Westfield 10th-graders to be screened for drug use in March

WESTFIELD – Parents of 10th-graders in Westfield High School and Westfield Technical Academy received letters this week about an upcoming interview-based screening for 10th-grade students about the use of alcohol, marijuana, and other drugs, scheduled to take place the week of March 14-18.
The screening follows two years of preparation by the Westfield Public Schools, according to Liz Flaherty, Health and Safety Supervisor for the district. Flaherty said the state Department of Public Health (DPH) has a very specific screening plan that requires involvement by school nurses, guidance counselors, adjustment counselors and substance abuse counselors.
All of the district’s counselors underwent a two-hour training with the DPH during a professional day in June of 2015. That was followed up by a four-hour DPH training in November that incorporated intervention and referral for treatment.
Flaherty also consulted with Karen Jarvis-Vance, Northampton Public Schools’ Director of Health Services, Health Education, and Safety, who has run the program in Northampton for the past five or six years as a pilot for the state, and who she said has been “a guiding force and real help on this.”
In January of this year, the team looked at the calendar to decide which week was the best for the screening, and chose mid-March. Following the events of recent weeks, Flaherty said they chose not to change the date after thoughtful deliberation.
“While they’re deeply connected in one respect,” she said. “they’re not connected in others.”
The screening uses the CRAFFT tool, an acronym for key components in the questions: Car, Relax, Alone, Forget, Friends, and Trouble. This tool is designed for youth 14 and up. There is one form, consisting of six questions about behaviors relating to alcohol and drug use.
Part A, which is not counted as part of the six questions, asks if during the past 12 months, a student drank alcohol, smoked marijuana or hashish, or used anything else to get high, including prescription drugs, or things you sniff or “huff.”
If students answer no to the first three questions, they are asked to fill out the first question in Part B, which asks if they have ever ridden in a car driven by someone (including themselves) who was high or had been using alcohol or drugs.
The following five questions in Part B ask if they’ve used alcohol or drugs to relax, if they’ve used alone, if they become forgetful when using, if family or friends have asked them to stop, or if they’ve gotten into trouble while using.
Parents also received a copy of the CRAFFT questionnaire in the mail.
Flaherty said the district wanted to give parents a chance to read the letter and see the screening questions. She said it may also offer an opportunity for parents to open what is often a difficult conversation with their children.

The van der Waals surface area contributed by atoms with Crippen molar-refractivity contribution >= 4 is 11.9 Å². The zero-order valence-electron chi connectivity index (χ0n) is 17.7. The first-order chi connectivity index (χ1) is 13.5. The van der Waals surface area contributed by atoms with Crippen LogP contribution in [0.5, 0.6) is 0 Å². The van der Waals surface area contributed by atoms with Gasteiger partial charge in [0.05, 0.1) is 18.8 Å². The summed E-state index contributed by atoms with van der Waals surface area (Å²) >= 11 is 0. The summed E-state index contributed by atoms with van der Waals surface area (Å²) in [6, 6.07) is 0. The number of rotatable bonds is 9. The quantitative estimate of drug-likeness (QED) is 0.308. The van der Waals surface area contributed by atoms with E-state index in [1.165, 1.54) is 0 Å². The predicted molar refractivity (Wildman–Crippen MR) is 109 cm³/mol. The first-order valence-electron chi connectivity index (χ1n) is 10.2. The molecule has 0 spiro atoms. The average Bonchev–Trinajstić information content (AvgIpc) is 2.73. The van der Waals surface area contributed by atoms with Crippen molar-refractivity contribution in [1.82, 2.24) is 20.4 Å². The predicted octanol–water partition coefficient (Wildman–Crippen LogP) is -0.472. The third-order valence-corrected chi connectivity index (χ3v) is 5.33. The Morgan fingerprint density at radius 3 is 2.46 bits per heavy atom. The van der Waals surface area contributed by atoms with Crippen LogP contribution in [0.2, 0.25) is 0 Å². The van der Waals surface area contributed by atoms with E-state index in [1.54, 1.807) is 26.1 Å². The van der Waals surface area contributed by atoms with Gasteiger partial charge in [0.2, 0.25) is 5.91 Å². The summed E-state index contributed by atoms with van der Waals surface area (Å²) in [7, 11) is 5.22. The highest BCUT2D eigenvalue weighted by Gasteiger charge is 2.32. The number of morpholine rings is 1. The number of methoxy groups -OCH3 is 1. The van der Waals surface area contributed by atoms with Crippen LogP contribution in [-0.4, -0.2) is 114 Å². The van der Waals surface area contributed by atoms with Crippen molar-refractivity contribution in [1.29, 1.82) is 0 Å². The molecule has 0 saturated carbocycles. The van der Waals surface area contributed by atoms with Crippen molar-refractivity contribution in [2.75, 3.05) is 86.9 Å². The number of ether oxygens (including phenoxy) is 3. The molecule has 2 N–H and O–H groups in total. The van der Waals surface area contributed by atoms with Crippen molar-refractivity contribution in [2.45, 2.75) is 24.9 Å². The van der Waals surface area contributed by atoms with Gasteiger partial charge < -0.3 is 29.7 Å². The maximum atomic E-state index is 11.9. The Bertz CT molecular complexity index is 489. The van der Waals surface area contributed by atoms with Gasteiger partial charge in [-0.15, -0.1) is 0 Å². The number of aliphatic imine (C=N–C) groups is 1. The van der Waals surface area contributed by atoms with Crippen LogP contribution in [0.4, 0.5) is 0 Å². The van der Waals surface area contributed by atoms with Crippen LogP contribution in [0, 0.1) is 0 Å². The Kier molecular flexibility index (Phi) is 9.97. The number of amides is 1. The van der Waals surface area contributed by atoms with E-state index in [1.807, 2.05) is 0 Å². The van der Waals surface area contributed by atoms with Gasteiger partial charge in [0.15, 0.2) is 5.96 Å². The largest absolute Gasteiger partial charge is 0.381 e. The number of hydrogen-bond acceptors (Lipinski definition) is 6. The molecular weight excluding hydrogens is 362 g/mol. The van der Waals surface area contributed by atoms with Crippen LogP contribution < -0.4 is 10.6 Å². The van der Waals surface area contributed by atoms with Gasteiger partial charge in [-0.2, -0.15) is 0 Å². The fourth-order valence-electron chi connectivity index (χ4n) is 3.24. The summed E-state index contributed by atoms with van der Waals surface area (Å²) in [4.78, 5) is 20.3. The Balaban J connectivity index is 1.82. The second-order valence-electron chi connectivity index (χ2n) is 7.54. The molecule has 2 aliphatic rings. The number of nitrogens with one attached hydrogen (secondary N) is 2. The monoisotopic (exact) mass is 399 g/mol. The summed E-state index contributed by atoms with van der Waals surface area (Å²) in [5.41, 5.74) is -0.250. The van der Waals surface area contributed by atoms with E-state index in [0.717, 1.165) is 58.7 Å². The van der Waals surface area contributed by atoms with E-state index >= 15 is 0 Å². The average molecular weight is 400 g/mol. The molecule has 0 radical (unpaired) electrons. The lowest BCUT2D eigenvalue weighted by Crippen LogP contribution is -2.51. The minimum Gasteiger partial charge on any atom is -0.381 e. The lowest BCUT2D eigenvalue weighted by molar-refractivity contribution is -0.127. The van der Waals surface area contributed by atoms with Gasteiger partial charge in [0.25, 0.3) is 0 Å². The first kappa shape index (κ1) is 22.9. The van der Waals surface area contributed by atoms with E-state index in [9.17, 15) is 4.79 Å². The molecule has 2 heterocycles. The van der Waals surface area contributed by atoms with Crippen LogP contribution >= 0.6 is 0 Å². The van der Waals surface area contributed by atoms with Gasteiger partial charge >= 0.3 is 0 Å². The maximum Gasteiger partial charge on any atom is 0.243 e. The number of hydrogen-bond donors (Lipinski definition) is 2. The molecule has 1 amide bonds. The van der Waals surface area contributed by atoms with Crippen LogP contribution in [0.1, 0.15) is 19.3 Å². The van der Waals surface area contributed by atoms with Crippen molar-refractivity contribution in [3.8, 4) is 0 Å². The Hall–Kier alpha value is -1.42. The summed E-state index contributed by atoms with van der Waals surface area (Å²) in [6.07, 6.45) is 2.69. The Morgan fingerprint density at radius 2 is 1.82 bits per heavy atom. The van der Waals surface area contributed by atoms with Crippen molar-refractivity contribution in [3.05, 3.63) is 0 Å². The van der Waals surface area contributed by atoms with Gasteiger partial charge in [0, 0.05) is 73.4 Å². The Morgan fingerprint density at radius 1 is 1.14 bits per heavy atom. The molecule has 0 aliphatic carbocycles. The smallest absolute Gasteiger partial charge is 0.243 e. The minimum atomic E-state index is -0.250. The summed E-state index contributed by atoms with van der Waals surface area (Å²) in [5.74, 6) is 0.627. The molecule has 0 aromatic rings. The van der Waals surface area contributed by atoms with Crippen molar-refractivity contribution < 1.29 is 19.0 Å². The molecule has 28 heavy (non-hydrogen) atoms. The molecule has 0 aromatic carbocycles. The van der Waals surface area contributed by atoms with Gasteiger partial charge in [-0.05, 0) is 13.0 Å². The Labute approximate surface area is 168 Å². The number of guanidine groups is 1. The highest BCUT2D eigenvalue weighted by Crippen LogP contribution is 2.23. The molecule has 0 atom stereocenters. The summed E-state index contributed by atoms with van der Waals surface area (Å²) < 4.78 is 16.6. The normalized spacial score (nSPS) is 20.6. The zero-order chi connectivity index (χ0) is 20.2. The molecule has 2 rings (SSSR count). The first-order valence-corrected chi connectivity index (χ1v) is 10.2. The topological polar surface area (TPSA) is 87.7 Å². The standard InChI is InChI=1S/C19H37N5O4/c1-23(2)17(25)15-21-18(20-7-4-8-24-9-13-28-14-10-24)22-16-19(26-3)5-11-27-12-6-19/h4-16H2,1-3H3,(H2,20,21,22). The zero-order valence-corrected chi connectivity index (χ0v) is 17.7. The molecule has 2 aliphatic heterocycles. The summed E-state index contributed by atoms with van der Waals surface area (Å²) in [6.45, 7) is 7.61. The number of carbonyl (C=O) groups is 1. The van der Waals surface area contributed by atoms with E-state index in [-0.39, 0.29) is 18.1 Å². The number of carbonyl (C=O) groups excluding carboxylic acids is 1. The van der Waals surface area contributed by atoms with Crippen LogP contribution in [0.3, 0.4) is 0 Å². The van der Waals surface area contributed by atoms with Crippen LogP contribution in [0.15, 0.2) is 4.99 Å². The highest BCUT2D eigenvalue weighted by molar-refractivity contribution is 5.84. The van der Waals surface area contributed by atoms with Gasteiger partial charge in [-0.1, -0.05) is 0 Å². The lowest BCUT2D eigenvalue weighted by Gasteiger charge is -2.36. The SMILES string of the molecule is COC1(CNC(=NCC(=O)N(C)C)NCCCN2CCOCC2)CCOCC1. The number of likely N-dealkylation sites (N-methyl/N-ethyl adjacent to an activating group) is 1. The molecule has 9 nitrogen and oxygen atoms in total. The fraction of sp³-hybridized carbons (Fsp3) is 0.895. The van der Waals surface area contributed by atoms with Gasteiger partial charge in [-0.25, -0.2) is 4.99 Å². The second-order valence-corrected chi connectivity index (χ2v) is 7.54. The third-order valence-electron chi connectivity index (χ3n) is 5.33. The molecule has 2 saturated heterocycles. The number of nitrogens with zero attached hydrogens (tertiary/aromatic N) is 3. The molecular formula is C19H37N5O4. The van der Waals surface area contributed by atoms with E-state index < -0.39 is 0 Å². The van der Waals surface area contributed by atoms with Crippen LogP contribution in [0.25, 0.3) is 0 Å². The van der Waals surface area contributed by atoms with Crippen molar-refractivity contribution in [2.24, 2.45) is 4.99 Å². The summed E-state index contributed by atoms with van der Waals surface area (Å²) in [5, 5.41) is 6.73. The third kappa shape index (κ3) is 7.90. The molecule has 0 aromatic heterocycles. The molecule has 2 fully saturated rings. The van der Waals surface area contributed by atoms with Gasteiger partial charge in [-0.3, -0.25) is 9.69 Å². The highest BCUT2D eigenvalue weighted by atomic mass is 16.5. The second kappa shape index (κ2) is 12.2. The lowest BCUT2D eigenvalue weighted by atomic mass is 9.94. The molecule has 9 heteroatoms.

The test is voluntary, and students may choose to not answer any or all of the screening questions, Flaherty said. The answers will not go in a student’s medical records or other school records. The completed questionnaire will also be returned to the student.
The data the state collects is also very specific, Flaherty said, including what grades were given the screening, how many participated, were male or female, and what percentage showed that they might be using.
“This is not a worry that students should have,” she said, adding that it’s paramount for the students to know that they have privacy and confidentiality on the answers they’ve given.
The hope is, if a student does reveal drug or alcohol behavior, he or she might want to get help, said Flaherty. If the student has moved on in the questionnaire to Part B beyond the first question, the nurse doing the screening will ask if he or she would like to speak to a counselor.
“Resources are going to be immediately available,” Flaherty said, and the student will be escorted to one of the councilors or nurses of his or her own choosing. The plan is to have all of the trained district professionals available to speak to students immediately.
Flaherty said this may become a mandatory program in the state. The training was initially offered in 2014-15, and the district took note.
“We wanted to take full advantage of it,” Flaherty said.
She added that the training last November was remarkable.
“It took a lot of people to get us to this point,” she said.
The final pre-screening training with the state will take place on March 11 for the team that will be deployed the following week.
“Hopefully, some of our young people can get some help,” Flaherty said.

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